High-density porous polyethylene implants require additional costs and are associated with some complications involving infection and extrusion. To reduce the risk of infection, we advise using antibiotics, irrigating the operation area with an antibiotic solution, keeping the insertion incision far away from the implant, and impregnating the implant with an antibiotic solution. Especially during correction of septal deficiencies with a high-density porous polyethylene sheet, the clinician must ensure that no mucoperichondrial tears are present during septal dissection because such tears could contaminate the implant and require its removal. They are the greatest drawback to this technique.

Extrusion of high-density porous polyethylene can be prevented by avoiding tension around the implant and using thicker soft tissue coverage on it. We placed a dorsal onlay cartilage graft between the implant and the nasal skin to thicken the tissue coverage. Also, rounding off the sharp edges of the implant prevents extrusion. When the decision is made to remove a high-density porous polyethylene implant for any reason, it is a difficult process because the implant is securely adhered to the surrounding tissue. If partial extrusion of a polyethylene implant occurs after weeks or months, partial resection of the implant can be done, and the remainder of the implant can be left in situ. However, it may cause a noticeable and unpleasant external scar.

The following cephalometric characteristics of patients with Binder’s syndrome have been reported: short anterior cranial base, a small cranial base angle, reduced sagittal development of the nose, a straight profile, and a retrognathic and short maxilla [6]. Pseudomandibular prognathism or true mandibular prognathism combined with a hypoplastic maxilla also have been reported with Binder’s syndrome [9].

The reported patient showed no mandibular prognathism. She did, however, have an increased vertical facial pattern with an increased lower face height and a steep mandibular plane. This vertical growth pattern of the mandible compensated the retrognathic maxilla so that she appeared with a convex profile rather than a straight or concave profile.

In his original description, Binder [2] attributed the flattened nasal tip and dorsum of the nose to the midfacial hypoplasia and the partial or total absence of the anterior nasal spine. In the reported patient, we saw that the anterior and dorsal cartilaginous septum were deficient, which led to retraction of the columella and to hypoplastic and collapsed upper lateral cartilages. The height of the proximal bony vault was normal in our patient. We believe patients with Binder’s syndrome should undergo correction of the anterior and dorsal septal deficits because both nasal length and nasal tip projection are inadequate in these patients.

The size of the L-shaped graft can be adjusted according to the deficit of the dorsal and anterior septum. In this study, the infracture of the nasal bones after low-to-low lateral osteotomies provided enough bony vault height in our patient. Draf et al. [5] used a V-Y–fashioned incision of the philtrum (including the columella) to lengthen the columella.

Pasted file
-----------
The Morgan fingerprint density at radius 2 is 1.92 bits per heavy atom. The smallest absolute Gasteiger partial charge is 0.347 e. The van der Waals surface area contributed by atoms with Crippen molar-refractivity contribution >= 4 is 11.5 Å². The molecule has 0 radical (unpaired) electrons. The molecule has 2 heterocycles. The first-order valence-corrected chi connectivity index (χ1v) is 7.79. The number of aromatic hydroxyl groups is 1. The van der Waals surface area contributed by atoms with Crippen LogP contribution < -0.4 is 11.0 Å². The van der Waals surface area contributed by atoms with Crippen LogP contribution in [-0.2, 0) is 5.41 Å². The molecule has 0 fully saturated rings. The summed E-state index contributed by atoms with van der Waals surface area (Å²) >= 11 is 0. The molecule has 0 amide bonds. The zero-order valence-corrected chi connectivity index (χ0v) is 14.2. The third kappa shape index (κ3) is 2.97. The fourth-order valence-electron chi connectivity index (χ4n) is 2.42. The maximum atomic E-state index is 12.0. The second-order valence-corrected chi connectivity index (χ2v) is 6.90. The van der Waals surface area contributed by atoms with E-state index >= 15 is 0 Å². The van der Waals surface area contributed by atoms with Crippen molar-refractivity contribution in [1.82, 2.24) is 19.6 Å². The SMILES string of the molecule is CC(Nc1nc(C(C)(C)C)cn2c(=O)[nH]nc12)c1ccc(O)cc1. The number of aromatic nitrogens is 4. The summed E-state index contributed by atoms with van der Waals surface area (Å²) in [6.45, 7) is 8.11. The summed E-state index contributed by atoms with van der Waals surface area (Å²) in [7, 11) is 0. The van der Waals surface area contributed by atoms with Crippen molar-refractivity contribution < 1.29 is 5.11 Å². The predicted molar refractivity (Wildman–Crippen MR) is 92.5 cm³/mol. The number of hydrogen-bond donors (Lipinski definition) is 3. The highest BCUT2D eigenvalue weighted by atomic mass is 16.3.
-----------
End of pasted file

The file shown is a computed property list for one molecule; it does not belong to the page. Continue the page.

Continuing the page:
The retracted columella tolerated elongation of the septum in our patient. Therefore, we needed no extra maneuvers to lengthen the columella. Hölmstrom [8] stated that the columella had no real shortage of skin, only a retraction into the hypoplastic nasal floor of patients with maxillonasal dysplasia. Tessier et al. [20] reported that nasal skin can be lengthened to almost any extent in a short nose without the need for skin grafts or flaps.

In the reported patient, the nasal tip was advanced 5.5 mm anteriorly in the sagittal plane and 11.9 mm coronally in the vertical plane using high-density porous polyethylene implants. Hölmstrom [8] reported that the nasal tip was moved forward 6 to 10 mm in patients using an L-shaped bone graft from the iliac crest. Munro et al. [13] reported that the nose could be advanced as much as 15 mm and lengthened 10 mm with a combined Le Fort I and Le Fort II osteotomy in their patients with maxillonasal dysplasia. These authors advised such types of osteotomies for patients with severe malocclusion [13].

For the reported patient, the reconstruction was done in one stage. We therefore agree with Tessier et al. [20] that when surgery is contemplated for patients with Binder’s syndrome, they should be 16 years of age or older because at this age the maxilla is fully grown. In severe instances of the syndrome, Holmström and Kahnberg [9] recommend a two-stage surgical procedure: A maxillary osteotomy is performed first followed by nasal improvement.

We reemphasize that autogenous grafts should be considered as the first option for corrective rhinoplasty and midface hypoplasia. However, high-density porous polyethylene implants are a good alternative for patients with Binder’s syndrome, especially those who will not accept costal cartilage grafts or orthognathic surgery and who have a tendency to hypertrophied scarring. However, some of the aforementioned precautions should be taken to reduce the risk of high-density porous polyethylene implant complications.

Copyright information

© Springer Science+Business Media, LLC and International Society of Aesthetic Plastic Surgery 2009